I enjoyed the group riding. My friend Bogdan was riding it, too, and having caught me up at the feed station we rode back together.

I’m looking forward to doing more. Especially once it warms up so that I can take my hat off. I think I lost a few kilometres per hour by having the world’s tallest head.

Parkrun by bike

Sunday, December 24th, 2017 | Sport

I’m still going easy on my ankle so I decided to cycle to Parkrun. It was the first time I have done so, so I thought I would document some of my thoughts.

Padded cycling shorts make a big difference. I went out in my running gear and noticed I felt a little uncomfortable almost as soon as I was on the bike. Then I remembered why: I always wear my cycling shorts on the bike, even for triathlons (no, it doesn’t feel like wearing a nappy, that much). I think investing in some tri shorts for these occasions might be in order.

It’s nice having the bike there because you can carry things like bottled water and a jumper for cold days. Of course, you can’t leave anything valuable on the bike.

My belt makes a better shortage solution than my short pockets, especially for keys. It doesn’t fit my phone in, though, so I need a better solution for that when running off the bike.

Bingley Five Rise Locks

Tuesday, November 14th, 2017 | Sport

If you know what a canal lock is, you can probably work out what Bingley Five Rise is.

It’s quite a climb on a bike. I’m not pretending that it’s long, or it’s anything like what the professional racers are tackling on grand tours (for kilometres at a time). But, compared to the rest of the canal, the 18 metres of climbing is a lot. Wikipedia pegs it at 20%.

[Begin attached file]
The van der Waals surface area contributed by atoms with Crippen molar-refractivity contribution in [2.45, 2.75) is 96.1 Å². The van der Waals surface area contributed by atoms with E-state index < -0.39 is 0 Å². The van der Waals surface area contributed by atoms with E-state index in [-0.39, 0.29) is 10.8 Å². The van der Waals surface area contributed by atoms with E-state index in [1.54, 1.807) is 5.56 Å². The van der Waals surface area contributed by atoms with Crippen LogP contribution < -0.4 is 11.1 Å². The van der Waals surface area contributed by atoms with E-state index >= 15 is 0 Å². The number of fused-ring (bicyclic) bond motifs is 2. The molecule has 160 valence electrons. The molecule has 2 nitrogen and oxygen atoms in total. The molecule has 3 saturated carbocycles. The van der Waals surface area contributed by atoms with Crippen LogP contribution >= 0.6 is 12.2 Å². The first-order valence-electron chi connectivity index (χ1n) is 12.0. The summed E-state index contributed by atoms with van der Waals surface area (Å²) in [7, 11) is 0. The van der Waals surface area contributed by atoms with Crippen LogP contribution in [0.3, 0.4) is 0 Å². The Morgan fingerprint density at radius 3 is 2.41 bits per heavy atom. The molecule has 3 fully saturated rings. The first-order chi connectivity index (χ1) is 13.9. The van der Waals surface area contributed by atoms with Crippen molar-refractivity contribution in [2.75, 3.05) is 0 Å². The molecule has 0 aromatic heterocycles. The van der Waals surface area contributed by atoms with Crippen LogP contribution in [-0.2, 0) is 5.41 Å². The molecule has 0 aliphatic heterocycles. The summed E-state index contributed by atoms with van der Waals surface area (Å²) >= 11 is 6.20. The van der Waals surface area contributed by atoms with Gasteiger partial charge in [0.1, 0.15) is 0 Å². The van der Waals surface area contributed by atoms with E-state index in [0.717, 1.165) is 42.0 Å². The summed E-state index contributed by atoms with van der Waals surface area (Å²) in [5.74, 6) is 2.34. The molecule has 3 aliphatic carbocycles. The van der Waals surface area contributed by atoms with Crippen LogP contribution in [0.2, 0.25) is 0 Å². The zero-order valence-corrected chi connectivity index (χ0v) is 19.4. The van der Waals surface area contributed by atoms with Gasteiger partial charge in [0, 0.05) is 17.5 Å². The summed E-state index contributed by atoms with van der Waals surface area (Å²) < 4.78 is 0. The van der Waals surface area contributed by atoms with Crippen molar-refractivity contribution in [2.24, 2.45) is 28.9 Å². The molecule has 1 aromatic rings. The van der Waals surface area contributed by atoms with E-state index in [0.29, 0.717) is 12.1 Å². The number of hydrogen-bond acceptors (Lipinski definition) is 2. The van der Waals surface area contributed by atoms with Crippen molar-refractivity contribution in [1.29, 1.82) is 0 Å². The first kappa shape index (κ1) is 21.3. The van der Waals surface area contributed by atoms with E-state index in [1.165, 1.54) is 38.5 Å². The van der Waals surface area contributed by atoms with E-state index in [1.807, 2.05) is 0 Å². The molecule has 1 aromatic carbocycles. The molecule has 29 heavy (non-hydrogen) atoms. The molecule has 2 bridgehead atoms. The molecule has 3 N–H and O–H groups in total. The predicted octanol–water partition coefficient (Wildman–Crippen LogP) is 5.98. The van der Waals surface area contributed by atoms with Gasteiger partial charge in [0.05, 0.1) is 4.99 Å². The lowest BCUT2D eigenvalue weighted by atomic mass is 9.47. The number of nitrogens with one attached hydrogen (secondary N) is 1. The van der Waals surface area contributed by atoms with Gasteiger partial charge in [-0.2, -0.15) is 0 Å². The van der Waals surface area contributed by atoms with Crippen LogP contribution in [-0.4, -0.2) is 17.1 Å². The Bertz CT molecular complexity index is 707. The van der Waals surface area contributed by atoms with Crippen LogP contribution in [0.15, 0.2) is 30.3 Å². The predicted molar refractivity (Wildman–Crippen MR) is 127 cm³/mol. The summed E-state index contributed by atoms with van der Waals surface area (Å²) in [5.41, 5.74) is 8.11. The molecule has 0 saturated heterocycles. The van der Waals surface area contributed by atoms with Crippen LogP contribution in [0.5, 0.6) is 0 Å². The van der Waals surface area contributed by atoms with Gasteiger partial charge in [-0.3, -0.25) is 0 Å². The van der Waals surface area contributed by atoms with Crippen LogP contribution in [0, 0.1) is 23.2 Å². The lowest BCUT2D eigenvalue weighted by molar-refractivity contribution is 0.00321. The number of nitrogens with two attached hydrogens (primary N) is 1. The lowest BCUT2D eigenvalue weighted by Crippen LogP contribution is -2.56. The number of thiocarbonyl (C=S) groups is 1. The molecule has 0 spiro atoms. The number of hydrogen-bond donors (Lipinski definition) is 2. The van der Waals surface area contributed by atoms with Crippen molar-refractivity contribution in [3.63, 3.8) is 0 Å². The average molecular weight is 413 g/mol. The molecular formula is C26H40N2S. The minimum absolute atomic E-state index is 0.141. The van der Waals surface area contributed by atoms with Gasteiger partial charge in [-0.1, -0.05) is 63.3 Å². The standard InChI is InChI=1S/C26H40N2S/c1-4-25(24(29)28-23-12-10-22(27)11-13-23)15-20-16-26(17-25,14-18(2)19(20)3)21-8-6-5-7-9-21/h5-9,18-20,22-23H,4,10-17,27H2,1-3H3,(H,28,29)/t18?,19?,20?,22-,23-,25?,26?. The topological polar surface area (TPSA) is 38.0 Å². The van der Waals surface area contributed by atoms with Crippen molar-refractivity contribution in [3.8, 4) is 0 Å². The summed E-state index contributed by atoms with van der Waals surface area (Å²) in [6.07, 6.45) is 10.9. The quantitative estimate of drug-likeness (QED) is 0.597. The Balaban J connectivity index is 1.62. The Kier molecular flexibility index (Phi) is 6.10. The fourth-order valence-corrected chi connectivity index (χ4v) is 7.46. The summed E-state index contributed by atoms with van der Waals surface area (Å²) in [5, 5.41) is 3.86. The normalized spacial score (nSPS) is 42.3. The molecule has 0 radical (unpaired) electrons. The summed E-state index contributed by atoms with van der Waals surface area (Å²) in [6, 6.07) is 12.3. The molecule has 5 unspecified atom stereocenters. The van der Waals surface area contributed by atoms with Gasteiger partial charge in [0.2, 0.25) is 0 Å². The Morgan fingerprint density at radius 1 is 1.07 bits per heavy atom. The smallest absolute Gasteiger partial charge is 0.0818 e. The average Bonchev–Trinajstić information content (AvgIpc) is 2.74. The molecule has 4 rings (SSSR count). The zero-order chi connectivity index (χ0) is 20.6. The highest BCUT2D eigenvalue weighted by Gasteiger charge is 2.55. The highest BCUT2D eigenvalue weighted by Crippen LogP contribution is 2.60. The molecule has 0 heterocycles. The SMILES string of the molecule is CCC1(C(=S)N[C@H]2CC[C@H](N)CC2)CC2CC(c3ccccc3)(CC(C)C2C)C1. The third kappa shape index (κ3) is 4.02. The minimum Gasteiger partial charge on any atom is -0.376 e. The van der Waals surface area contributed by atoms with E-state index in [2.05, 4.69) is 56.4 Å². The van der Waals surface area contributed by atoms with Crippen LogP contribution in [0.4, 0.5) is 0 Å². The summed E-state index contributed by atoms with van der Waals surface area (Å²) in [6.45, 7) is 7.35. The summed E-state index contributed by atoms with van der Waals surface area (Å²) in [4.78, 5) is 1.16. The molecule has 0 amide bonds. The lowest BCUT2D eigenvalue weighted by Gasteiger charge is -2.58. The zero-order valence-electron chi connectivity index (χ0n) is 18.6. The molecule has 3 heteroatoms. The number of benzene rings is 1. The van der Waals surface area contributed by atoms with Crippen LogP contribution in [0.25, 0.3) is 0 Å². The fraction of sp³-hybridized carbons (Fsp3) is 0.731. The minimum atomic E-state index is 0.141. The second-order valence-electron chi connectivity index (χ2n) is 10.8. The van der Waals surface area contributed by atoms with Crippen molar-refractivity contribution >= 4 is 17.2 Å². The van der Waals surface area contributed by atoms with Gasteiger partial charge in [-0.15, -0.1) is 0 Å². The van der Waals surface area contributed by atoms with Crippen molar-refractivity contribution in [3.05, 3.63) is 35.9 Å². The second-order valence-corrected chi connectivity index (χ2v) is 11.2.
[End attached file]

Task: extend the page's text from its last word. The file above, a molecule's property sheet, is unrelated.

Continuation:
Indeed, having done around Eccup and the airport, I would say it’s as short, steep and nasty as anything that Leeds has to offer.

I haven’t been beaten by a climb yet, though, and this one was no exception. A bit of first gear and some riding out of the saddle and bingo, you’re at the top.

Except you’re not at the top. Because, when you get to the top, you run into a gate. Still on the hill, so you can’t just comfortably put your foot down and wheel yourself through. You’re still on the climb, trying to navigate this stupid wooden fence.

And yet, if I were to take a chainsaw to that wooden fence, in the eyes of so-called British justice, I would be the one in the wrong.

Gendered cycling helmets

Sunday, November 12th, 2017 | Sport

Recently, Elina and I bought cycling helmets. You may think that they would just be one design for everyone. After all, men and women have basically the same head. Sure, men have larger heads, on average, but that isn’t a reason to gender them: just make them in a variety of sizes.

But that isn’t how it works. Men, who presumably spend more money on such gear, get a range of sizes. And features. Mine, for example, has MIPS. This is the latest safety standard to protect my head in the event of a crash.

Sounds good.

Elina on the other hand, bought a woman’s helmet. Here is what hers has:

Yep, it has a little hole where you can put your hair through. It’s not even special. I can do that with my helmet.

This is why we can’t have nice things in Leeds

Tuesday, November 7th, 2017 | Photos

I carry around two bike locks so that I can secure my frame and both of my wheels. But how are you supposed to defend your handlebars or your saddle?

Here is why you need every single cycling accessory

Tuesday, October 24th, 2017 | Sport

Every bike shop is stacked to the rafters with expensive accessories. But, wanting to be frugal, I rejected the idea that you needed them. I bought a bike and nothing else. No accessories at all. I refused to be pulled into this expensive world.

And then the real world hit me, and I realised how wrong I was.

This is my story. A story of how you actually do need a bunch of accessories, and will massively regret it if you don’t get them.


True, you don’t really need these. Just like you don’t need a cup even if someone is going to kick you in the genitals over and over again. But any sustained time on the bike and you’re going to start getting sore.

I managed one ride. By the end of the first hour, my bottom was regretting it. Padded shorts are well worth the investment.

Bottle cage